The very first step to work on any technology is to understand the basics. This article aims to help you get familiar with the basic terminology and concepts of Apache Hive, plus an inside look at how Arena makes it easier to work with Hive.
Introduction to Hive
Apache Hive is an open-source, distributed, fault-tolerant data warehousing software built on top of Apache Hadoop. It is designed to store, process large datasets and perform analytics at a massive scale on structured and semi-structured datasets. A data warehouse is the central storage of information that can easily be accessed and analyzed to make informed, data-driven decisions. HiveQL is an SQL-like interface used to read, write and manage petabytes of data using SQL syntax. What makes Hive unique is how it works behind the scenes. It leverages Mapreduce or Apache Tez with the SQL-like interface to query large datasets. The datasets are stored in a distributed file system such as Hadoop Distributed File System (HDFS) or Amazon S3. The database and table metadata corresponding to the dataset is stored in metastore, a database or a file-backed store that enables easy data abstraction and discovery.
Components of Hive
There are two key components of Hive:
Hcatalog enables users with different data processing tools like Pig or Mapreduce to read and write data more easily. HCatalog reads data from Hive metastore and provides seamless integration with other engines by allowing Pig or Mapreduce to use Hive’s same data structures, resulting in no changes in metadata for each engine. HCatalog’s table abstraction presents a relational view of the data in HDFS and ensures that users need not worry about where or in what file format their data is stored. HCatalog supports reading and writing files in any format for which a SerDe can be written.
WebHcat is a RESTful API provider for HCatalog, primarily designed for third party tools to use HTTP requests to access and reuse Hive metadata and to run Hadoop Mapreduce, Pig or Hive jobs.
File Formats Supported in Hive
Out of the box, Hive supports Text File, SequenceFile, CSV, JSON, AVRO, RC, ORC and Parquet file formats. In addition to these, one may use a custom format by writing a SerDe for that particular input output format. The hive.default.fileformat configuration parameter determines the format to be used if it is not specified in a CREATE TABLE or ALTER TABLE statement. The default value is Text file.
Hive currently uses these FileFormat classes to read and write HDFS files:
- TextInputFormat/HiveIgnoreKeyTextOutputFormat: These 2 classes read/write data in plain text file format.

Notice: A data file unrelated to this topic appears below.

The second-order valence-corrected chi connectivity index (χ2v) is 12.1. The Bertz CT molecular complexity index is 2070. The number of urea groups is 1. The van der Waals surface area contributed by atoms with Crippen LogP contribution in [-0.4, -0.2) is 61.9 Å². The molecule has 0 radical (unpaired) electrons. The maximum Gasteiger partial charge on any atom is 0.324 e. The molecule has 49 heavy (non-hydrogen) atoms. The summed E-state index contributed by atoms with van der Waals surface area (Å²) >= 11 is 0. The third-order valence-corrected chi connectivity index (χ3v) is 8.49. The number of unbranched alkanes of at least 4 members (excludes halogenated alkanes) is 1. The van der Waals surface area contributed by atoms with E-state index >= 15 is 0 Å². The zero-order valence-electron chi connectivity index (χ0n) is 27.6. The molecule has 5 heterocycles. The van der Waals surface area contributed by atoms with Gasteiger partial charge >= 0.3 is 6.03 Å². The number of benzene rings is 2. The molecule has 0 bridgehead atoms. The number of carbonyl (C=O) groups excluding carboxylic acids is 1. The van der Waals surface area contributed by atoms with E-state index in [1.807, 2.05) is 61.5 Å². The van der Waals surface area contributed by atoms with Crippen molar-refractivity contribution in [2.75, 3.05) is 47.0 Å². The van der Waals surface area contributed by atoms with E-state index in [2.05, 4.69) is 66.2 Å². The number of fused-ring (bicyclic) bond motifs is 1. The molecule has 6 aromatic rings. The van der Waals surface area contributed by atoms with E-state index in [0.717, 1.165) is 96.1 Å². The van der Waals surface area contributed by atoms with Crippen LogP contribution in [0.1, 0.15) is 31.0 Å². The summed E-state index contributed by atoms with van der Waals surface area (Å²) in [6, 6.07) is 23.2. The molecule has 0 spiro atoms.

- SequenceFileInputFormat/SequenceFileOutputFormat: These 2 classes read/write data in Hadoop SequenceFile format.
What is a SerDe?
SerDe is short for Serializer and Deserializer. Hive uses SerDe along with File Format to read data from the Hive table and write data back to HDFS location corresponding to the Hive table. At a high level, this is how SerDe works-
- HDFS files –> InputFileFormat –> <key, value> –> Deserializer –> Row object
- Row object –> Serializer –> <key, value> –> OutputFileFormat –> HDFS files
The actual data is stored as the value, and the key is a pointer to the data. One principle of Hive is that it doesn’t own data in HDFS, which means users should be able to read or write data in HDFS directories without having to use the SerDe. The modified files can still be loaded to the Hive table using CREATE EXTERNAL TABLE or LOAD DATA INPATH.
Hive currently uses these SerDe classes to serialize and deserialize data:
- MetadataTypedColumnsetSerDe: This SerDe is used to read/write delimited records like CSV, tab-separated control-A separated records (sorry, quote is not supported yet).
- LazySimpleSerDe: This SerDe can be used to read the same data format as MetadataTypedColumnsetSerDe and TCTLSeparatedProtocol; however, it creates Objects in a lazy way, which provides better performance.
SerDe Properties can be added in Hive table DDLs to enhance the capabilities while performing read/write operations using a particular SerDe.
ALTER TABLE xyz SET SERDEPROPERTIES ('serialization.encoding'='GBK');
One important thing to note here is that SerDe defines the table schema, not DDLs. SerDe implementations may use the DDL configuration for defining the table schema, but SerDe can also override the DDL. Consider the example of OpenCSVSerDe. This SerDe requires all fields of the table to be of type STRING. Even if in the DDL one defines fields as non STRING, say INT, it will internally convert the fields to STRING and create the schema.
For native SerDe’s, instead of defining SerDe Class, InputFomat and OutputFormat, a keyword called ‘STORED AS’ can be used in CREATE TABLE statements. The syntax list below can be used in the CREATE TABLE statement, which is equivalent to providing SerDe, InputFormat and OutputFormat explicitly.
STORED AS AVRO/AVROFILE
ROW FORMAT SERDE 'org.apache.hadoop.hive.serde2.avro.AvroSerDe' STORED AS INPUTFORMAT 'org.apache.hadoop.hive.ql.io.avro.AvroContainerInputFormat' OUTPUTFORMAT 'org.apache.hadoop.hive.ql.io.avro.AvroContainerOutputFormat'
STORED AS ORC/ ORCFILE
ROW FORMAT SERDE 'org.apache.hadoop.hive.ql.io.orc.OrcSerde' STORED AS INPUTFORMAT 'org.apache.hadoop.hive.ql.io.orc.OrcInputFormat' OUTPUTFORMAT 'org.apache.hadoop.hive.ql.io.orc.OrcOutputFormat'
STORED AS PARQUET / PARQUETFILE
ROW FORMAT SERDE 'org.apache.hadoop.hive.ql.io.parquet.serde.ParquetHiveSerDe' STORED AS INPUTFORMAT 'org.apache.hadoop.hive.ql.io.parquet.MapredParquetInputFormat' OUTPUTFORMAT 'org.apache.hadoop.hive.ql.io.parquet.MapredParquetOutputFormat'
STORED AS RCFILE
STORED AS INPUTFORMAT 'org.apache.hadoop.hive.ql.io.RCFileInputFormat' OUTPUTFORMAT 'org.apache.hadoop.hive.ql.io.RCFileOutputFormat'
STORED AS SEQUENCEFILE
STORED AS INPUTFORMAT 'org.apache.hadoop.mapred.SequenceFileInputFormat' OUTPUTFORMAT 'org.apache.hadoop.mapred.SequenceFileOutputFormat'
STORED AS TEXTFILE
STORED AS INPUTFORMAT 'org.apache.hadoop.mapred.TextInputFormat' OUTPUTFORMAT 'org.apache.hadoop.hive.ql.io.IgnoreKeyTextOutputFormat'